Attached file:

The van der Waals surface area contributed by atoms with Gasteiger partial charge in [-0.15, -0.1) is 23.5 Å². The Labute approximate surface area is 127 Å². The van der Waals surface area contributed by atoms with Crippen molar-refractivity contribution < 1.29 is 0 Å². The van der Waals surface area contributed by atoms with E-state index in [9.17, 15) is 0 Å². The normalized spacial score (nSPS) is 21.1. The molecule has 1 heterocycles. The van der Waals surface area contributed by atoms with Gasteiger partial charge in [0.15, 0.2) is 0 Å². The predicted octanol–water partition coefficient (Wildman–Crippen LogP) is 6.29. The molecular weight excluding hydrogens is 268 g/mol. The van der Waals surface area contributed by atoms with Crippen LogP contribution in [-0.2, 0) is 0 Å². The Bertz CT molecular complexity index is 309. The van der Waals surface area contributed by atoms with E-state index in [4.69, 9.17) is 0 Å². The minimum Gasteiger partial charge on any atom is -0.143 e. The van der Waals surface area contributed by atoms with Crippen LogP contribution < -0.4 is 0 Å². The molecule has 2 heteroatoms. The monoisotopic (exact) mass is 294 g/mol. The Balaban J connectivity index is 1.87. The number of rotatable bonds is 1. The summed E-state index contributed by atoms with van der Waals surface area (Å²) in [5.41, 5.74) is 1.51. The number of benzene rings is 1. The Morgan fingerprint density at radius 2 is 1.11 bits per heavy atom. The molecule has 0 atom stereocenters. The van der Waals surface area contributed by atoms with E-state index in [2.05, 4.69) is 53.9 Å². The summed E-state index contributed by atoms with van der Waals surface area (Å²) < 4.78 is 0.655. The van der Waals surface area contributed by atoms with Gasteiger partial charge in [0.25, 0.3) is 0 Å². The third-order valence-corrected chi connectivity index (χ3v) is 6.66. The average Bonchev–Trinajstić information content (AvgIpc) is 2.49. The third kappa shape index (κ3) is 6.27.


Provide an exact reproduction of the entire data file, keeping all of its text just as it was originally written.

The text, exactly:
The van der Waals surface area contributed by atoms with Gasteiger partial charge in [-0.15, -0.1) is 23.5 Å². The Labute approximate surface area is 127 Å². The van der Waals surface area contributed by atoms with Crippen molar-refractivity contribution < 1.29 is 0 Å². The van der Waals surface area contributed by atoms with E-state index in [9.17, 15) is 0 Å². The normalized spacial score (nSPS) is 21.1. The molecule has 1 heterocycles. The van der Waals surface area contributed by atoms with Gasteiger partial charge in [0.15, 0.2) is 0 Å². The predicted octanol–water partition coefficient (Wildman–Crippen LogP) is 6.29. The molecular weight excluding hydrogens is 268 g/mol. The van der Waals surface area contributed by atoms with Crippen LogP contribution in [-0.2, 0) is 0 Å². The Bertz CT molecular complexity index is 309. The van der Waals surface area contributed by atoms with E-state index in [4.69, 9.17) is 0 Å². The minimum Gasteiger partial charge on any atom is -0.143 e. The van der Waals surface area contributed by atoms with Crippen LogP contribution < -0.4 is 0 Å². The molecule has 2 heteroatoms. The monoisotopic (exact) mass is 294 g/mol. The Balaban J connectivity index is 1.87. The number of rotatable bonds is 1. The summed E-state index contributed by atoms with van der Waals surface area (Å²) in [5.41, 5.74) is 1.51. The number of benzene rings is 1. The Morgan fingerprint density at radius 2 is 1.11 bits per heavy atom. The molecule has 0 atom stereocenters. The van der Waals surface area contributed by atoms with E-state index in [2.05, 4.69) is 53.9 Å². The summed E-state index contributed by atoms with van der Waals surface area (Å²) < 4.78 is 0.655. The van der Waals surface area contributed by atoms with Gasteiger partial charge in [0.25, 0.3) is 0 Å². The third-order valence-corrected chi connectivity index (χ3v) is 6.66. The average Bonchev–Trinajstić information content (AvgIpc) is 2.49. The third kappa shape index (κ3) is 6.27.